Okay. Bottom line: I'd rather be wearing a helmet when an incident occurs than not. But I also like my continued good health, and have other sports I like to compete in that I would like to continue doing. They also require a helmet, even though I'm also protected by a roll cage, race seat, and 6-point harness. :)
09-12-2006, 07:04 PM
Did anybody actually read the article?
We know it is better to wear an helmet if you crash DUH!
What the article is saying is that cars want to get you off the road when you look silly with one...
The bully high-school syndrome I ll call it.
09-13-2006, 07:54 AM
I read through the article, and it appears that this study is specific only to that region of Britain it was performed in, and specific to that researcher.
In order to be a valid, scientific study, the results have to be replicated... preferrably by a scientist in a different country.
Too many variables to say whether his results were valid! :) I'd like to see a study by independent researchers here in Portland, that would be interesting.
since when do we need a scientist to figure things out for us?
09-13-2006, 03:37 PM
Well, look at it this way:
WE don't need a scientist to figure it out for US; WE need a scientist to figure it out for the rest of the world that hasn't figured it out yet.
I was just saying that I thought the article was specific to the scientist's specific physical location and should not be applied to the world at large.
scientists are the people who did the studies showing that helmets keep you from dying when you do land on your head.
those stupid scientist fuckers!
when the science-haters here look in the mirror, do you see pat robertson and exxon valdez looking back at you? 'cause you're the mirror opposites of right-wing science hatred. ignorance is not a pretty picture wherever you fall on the political spectrum.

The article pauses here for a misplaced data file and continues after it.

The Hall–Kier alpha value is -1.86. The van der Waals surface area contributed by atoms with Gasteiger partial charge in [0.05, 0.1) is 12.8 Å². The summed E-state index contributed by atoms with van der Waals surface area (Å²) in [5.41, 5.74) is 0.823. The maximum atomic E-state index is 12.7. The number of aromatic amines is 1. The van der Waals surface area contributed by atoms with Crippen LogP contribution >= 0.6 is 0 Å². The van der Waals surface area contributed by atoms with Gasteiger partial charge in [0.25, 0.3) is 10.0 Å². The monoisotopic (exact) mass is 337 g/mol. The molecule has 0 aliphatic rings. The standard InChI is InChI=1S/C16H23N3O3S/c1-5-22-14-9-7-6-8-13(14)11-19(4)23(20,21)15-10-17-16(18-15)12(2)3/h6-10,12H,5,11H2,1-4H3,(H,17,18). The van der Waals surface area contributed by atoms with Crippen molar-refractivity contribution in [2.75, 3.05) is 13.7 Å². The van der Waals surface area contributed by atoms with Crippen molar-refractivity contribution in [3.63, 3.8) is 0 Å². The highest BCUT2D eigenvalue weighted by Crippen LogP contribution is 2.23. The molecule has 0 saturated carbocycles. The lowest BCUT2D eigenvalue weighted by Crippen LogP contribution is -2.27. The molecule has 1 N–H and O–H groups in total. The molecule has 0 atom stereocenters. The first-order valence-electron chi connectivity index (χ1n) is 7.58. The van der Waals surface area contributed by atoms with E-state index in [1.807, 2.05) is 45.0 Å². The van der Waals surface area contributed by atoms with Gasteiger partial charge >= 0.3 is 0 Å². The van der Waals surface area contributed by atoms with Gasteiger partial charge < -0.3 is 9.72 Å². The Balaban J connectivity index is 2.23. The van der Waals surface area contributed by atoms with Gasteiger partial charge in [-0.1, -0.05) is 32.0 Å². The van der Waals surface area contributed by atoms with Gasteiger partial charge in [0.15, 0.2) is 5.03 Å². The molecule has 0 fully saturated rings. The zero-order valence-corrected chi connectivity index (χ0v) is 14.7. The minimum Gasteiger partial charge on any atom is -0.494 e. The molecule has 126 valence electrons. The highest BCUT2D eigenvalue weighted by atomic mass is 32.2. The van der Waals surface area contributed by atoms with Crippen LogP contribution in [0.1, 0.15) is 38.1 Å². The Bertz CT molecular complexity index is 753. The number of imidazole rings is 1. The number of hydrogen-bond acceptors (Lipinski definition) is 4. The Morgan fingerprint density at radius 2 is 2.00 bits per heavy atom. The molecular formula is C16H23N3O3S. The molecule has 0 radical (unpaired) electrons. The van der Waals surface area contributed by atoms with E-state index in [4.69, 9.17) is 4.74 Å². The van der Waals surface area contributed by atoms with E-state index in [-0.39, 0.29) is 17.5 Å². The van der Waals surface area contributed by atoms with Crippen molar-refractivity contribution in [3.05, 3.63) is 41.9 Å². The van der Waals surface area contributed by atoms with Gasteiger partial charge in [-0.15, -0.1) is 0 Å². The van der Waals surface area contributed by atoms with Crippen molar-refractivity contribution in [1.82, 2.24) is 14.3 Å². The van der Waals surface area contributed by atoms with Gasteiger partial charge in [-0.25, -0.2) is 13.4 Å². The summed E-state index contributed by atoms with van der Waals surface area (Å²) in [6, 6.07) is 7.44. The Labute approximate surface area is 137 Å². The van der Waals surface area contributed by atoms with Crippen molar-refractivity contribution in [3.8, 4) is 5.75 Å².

though it does pose an interesting question, this experiment was flawed, in my fucking-scientist opinion, in that his own behaviour probably changes when he has a helmet on. i know i feel safer and less likely to swerve out of the way of the loud engine coming up behind me when i have a helmet on. this would definitely affect the distance between him and the car, but because of him, not the car.
in addition to his behaviour, we don't know if he changed his route or other aspects of his appearance (as mentioned by another commenter) on no-helmet days. he didn't "control" for a lot of "variables" (in fucking-science talk).
anecdotally, my only serious accident happened on one of the rare occasions i forgot my helmet. while i sat in searing pain with a run-over foot on the pavement, a passerby actually scolded me about my helmetlessness, saying, "it could have been a lot worse!"
don't most accidents happen because drivers don't see bikes long enough to think, "ah, a helmet, why not run them down?"
But, hardly enough to conclude that helmets increase the chances of accidents.
Maybe this guy (unconsciously) rode differently when he was wearing a helmet. Maybe the drivers in his neighborhood are unusual (usually thoughtless). Maybe the bicyclists in his area are unusual (in their rate of helmet usage, or in their behaviour when helmeted or not).
Seems to me you'd want to (1) see if you got the same results in other locations, (2) see if you got the same results with other bicyclists, (3) see if its the cars driving differently or the cyclicst riding differently.
I think a better study would be to set up a video camera at a location where bicyclists are frequently passed by cars, videotape hundreds or thousands of passes, and measure cyclist-to-curb and car-to-cyclist. And do this in various locations or various countries.